Yes Sails Topographic Oceans; Returns Home with Rare Catch

 

Alan Gullette

 

McGavock Headliner (Nashville, Tennessee), February 29, 1974

 

Yes, one of the foremost rock groups in the word today, has released an important new work entitled Tales from Topographic Oceans on the Atlantic label.  The long piece, a single song spanning two albums, ranks as one of the group’s best, alongside Yessongs (their three-album life anthology) and Close to the Edge. 

The recording is structured around the four-part Indian Shastras, or scriptures covering all aspects of religion, social life, arts, and sciences.  Tales is likewise separated into four parts, or movements, after the four scriptures (Shrutis, Suritis, Puranas, and Tantras).  Needless to say, the bast scope of this almost cosmic concept makes an exact realization in music an ideal; necessarily, this ideal was not attained in the work reviewed here.  Nevertheless, the double album is a tremendous accomplishment.  The words are given with an introduction by poet and singer Jon Anderson and are illustrated with small photographs of the sun. As usual, the cover by Roger Dean is fabulous and perfectly captures the mood and essence of the recording.

The first movement is subtitled “The Revealing Science of God, Dance of the Dawn.”  Its lyrics by Anderson and guitarist Steve Howe are typical for their thick symbolism.  As the preface explains, “The revealing science of God can be seen as an ever-opening flower in which simple truths emerge” when we examine “the magic of the past. . .  The knowledge of God is a search, constant and clear.”  Since knowledge is often symbolized by light, and the dawn is the coming light, one can observe how the symbols are interwoven in the verse.  The search for this knowledge is the device of a “movement” whose “movers” appeared briefly in an earlier album, Close to the Edge.  These movers were the first to hear the “song” -- “We should not forget the song that has been left to us to hear.”  All of these are important theme which will recur again and again in the lyrics.

The music on the first side is excellent.  It is not dynamic, nor is it meant to be.  In their effort to capture the feeling of the infinite and the absolute -- as their vast concept calls for them to do -- Anderson and Howe have composed a symphonic introduction which nevertheless is studded with many nice melodies.  A fast-paced run of Moog music seasons this first movement, who vocal parts are presented in appropriately swelling choruses.

In the second part, “The Remembering, High the Memory,” a second “song” is revealed.  In summer, when days are long ( a day is the period of time in which there is light -- light is knowledge, and generally allows us to see, or to perceive), the members of the “movement” were able to see in to the evening (the end of the day; the dark).  There is a hint of “alternate ways” and an “alternate tune” which causes the movers some confusion.  They turn to their past lives; each relives his “story” in hopes of finding the truth.  Their one desire is to return home, to find their way back to the source, God.  They sail upon the Topographic Oceans: “the ebb and flow and depth of our mind’s eye” -- our imagination and our ancestral memory.  “All our thoughts, impressions, fears have been developing for millions of years.  What we can relate to is our own past.”  The lyrics are very beautiful.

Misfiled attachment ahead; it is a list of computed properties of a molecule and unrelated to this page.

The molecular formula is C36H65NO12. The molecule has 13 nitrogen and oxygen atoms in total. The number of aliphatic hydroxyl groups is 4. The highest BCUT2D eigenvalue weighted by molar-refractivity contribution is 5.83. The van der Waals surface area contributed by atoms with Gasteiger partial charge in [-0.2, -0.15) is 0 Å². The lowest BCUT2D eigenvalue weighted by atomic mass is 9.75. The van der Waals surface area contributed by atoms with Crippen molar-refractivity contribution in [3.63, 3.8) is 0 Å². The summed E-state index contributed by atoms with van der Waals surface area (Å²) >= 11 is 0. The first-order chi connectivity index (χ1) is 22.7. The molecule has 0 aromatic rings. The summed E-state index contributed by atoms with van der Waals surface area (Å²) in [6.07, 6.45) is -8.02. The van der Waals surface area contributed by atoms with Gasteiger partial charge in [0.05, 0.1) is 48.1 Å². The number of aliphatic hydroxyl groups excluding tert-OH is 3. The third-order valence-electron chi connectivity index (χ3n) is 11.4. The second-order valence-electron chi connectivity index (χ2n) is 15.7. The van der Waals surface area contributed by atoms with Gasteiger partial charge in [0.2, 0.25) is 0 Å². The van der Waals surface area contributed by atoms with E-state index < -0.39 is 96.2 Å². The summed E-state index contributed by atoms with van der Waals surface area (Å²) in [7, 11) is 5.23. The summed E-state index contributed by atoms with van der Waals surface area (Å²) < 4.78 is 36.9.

New and pleasing patterns of music evolve in this movement.  Rick Wakeman’s keyboards are effective in representing the flow of the Oceans, especially his mellotron.  On this instrument we find him playing the harmony throughout the recording while he plays melodies on his synthesizers.  At certain points, he seems to be playing three or four voices simultaneously -- a feat he usually accomplishes without the use of pedals and without over-dubbing.  His electronic keyboards, more then any other instrumentation, truly produce “the music of the spheres.”

“‘The Ancient,’ Giants Under the Sun,” the third side, deals with the “flowering creativity of life” that caused ancient civilizations such as the Aztec and Mayan, Chinese and Indian, and Atlantean to name and worship the sun.  The “movement” is questioned, and confusion remains as to which song the movers should follow.  Winter is used to symbolized a time in which faith is diminished, owing to the shortened days.  Is the movement really searching for the strength to see -- “is the movement really light?”  In this respect, the “alternate tune” (or second song) scan be thought of as a search for darkness:  the source of evil, just as light is a source of good. 

The flavor of past civilizations is captured through the percussion of drummer Alan White and the guitars of Steve Howe.  Primitive, native rhythms of drums shadowed by synthesized xylophone and what seems in places to be harp opens the side.  Later, there is soft and very nice acoustic guitar that is at once classical and folk-like; the solo vocals and words are done with much feeling.

The last side, “Ritual, Nous Sommes du Soliel,” brings things to a climax.  Life is shown to be a struggle between good and evil where “pure love” is used as a synonym for God.  The conflict between the two “songs” results in a revelation of a “positive source.”  That source of all life and of pure love is the sun:  “Nous Sommes du Soliel.  We are of the Sun.  We can see.”

The final verses are extremely beautiful and humanistic.  The message is love; knowing the source, knowing our destiny, we live in peace.  As the “sentences move dancing away,” the music lingers upon a few of the earlier melodies, then brilliantly skips away and is done.

 

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Alan Gullette > Essays